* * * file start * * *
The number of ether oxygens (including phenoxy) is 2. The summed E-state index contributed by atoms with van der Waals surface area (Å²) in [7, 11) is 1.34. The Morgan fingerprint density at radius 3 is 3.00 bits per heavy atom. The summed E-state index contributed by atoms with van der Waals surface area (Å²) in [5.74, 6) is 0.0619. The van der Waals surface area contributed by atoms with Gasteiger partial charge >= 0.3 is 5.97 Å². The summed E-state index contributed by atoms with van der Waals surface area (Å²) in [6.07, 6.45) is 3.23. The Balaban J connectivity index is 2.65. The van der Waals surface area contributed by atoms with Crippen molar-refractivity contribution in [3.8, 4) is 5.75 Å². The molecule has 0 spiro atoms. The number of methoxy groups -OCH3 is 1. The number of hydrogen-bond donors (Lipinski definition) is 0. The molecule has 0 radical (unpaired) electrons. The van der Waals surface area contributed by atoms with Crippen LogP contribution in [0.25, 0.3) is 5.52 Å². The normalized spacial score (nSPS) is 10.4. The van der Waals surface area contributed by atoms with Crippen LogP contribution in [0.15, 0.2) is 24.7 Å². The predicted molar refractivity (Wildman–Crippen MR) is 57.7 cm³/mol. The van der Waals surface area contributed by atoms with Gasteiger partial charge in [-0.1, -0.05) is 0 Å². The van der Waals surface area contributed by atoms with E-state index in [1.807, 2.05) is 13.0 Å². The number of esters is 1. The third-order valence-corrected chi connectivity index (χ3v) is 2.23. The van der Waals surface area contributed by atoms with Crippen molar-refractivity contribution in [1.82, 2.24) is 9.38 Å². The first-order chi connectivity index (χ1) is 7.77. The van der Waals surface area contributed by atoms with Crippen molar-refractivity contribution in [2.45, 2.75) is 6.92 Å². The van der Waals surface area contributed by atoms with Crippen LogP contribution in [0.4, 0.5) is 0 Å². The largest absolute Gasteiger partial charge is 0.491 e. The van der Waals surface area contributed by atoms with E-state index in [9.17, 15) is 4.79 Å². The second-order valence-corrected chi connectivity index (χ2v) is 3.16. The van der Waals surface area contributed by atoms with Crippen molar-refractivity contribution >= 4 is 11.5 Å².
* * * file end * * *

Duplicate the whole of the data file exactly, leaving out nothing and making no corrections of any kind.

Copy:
The number of ether oxygens (including phenoxy) is 2. The summed E-state index contributed by atoms with van der Waals surface area (Å²) in [7, 11) is 1.34. The Morgan fingerprint density at radius 3 is 3.00 bits per heavy atom. The summed E-state index contributed by atoms with van der Waals surface area (Å²) in [5.74, 6) is 0.0619. The van der Waals surface area contributed by atoms with Gasteiger partial charge >= 0.3 is 5.97 Å². The summed E-state index contributed by atoms with van der Waals surface area (Å²) in [6.07, 6.45) is 3.23. The Balaban J connectivity index is 2.65. The van der Waals surface area contributed by atoms with Crippen molar-refractivity contribution in [3.8, 4) is 5.75 Å². The molecule has 0 spiro atoms. The number of methoxy groups -OCH3 is 1. The number of hydrogen-bond donors (Lipinski definition) is 0. The molecule has 0 radical (unpaired) electrons. The van der Waals surface area contributed by atoms with Crippen LogP contribution in [0.25, 0.3) is 5.52 Å². The normalized spacial score (nSPS) is 10.4. The van der Waals surface area contributed by atoms with Crippen LogP contribution in [0.15, 0.2) is 24.7 Å². The predicted molar refractivity (Wildman–Crippen MR) is 57.7 cm³/mol. The van der Waals surface area contributed by atoms with Gasteiger partial charge in [-0.1, -0.05) is 0 Å². The van der Waals surface area contributed by atoms with E-state index in [1.807, 2.05) is 13.0 Å². The number of esters is 1. The third-order valence-corrected chi connectivity index (χ3v) is 2.23. The van der Waals surface area contributed by atoms with Crippen molar-refractivity contribution in [1.82, 2.24) is 9.38 Å². The first-order chi connectivity index (χ1) is 7.77. The van der Waals surface area contributed by atoms with Crippen molar-refractivity contribution in [2.45, 2.75) is 6.92 Å². The van der Waals surface area contributed by atoms with Crippen LogP contribution in [0.4, 0.5) is 0 Å². The largest absolute Gasteiger partial charge is 0.491 e. The van der Waals surface area contributed by atoms with E-state index in [9.17, 15) is 4.79 Å². The second-order valence-corrected chi connectivity index (χ2v) is 3.16. The van der Waals surface area contributed by atoms with Crippen molar-refractivity contribution >= 4 is 11.5 Å².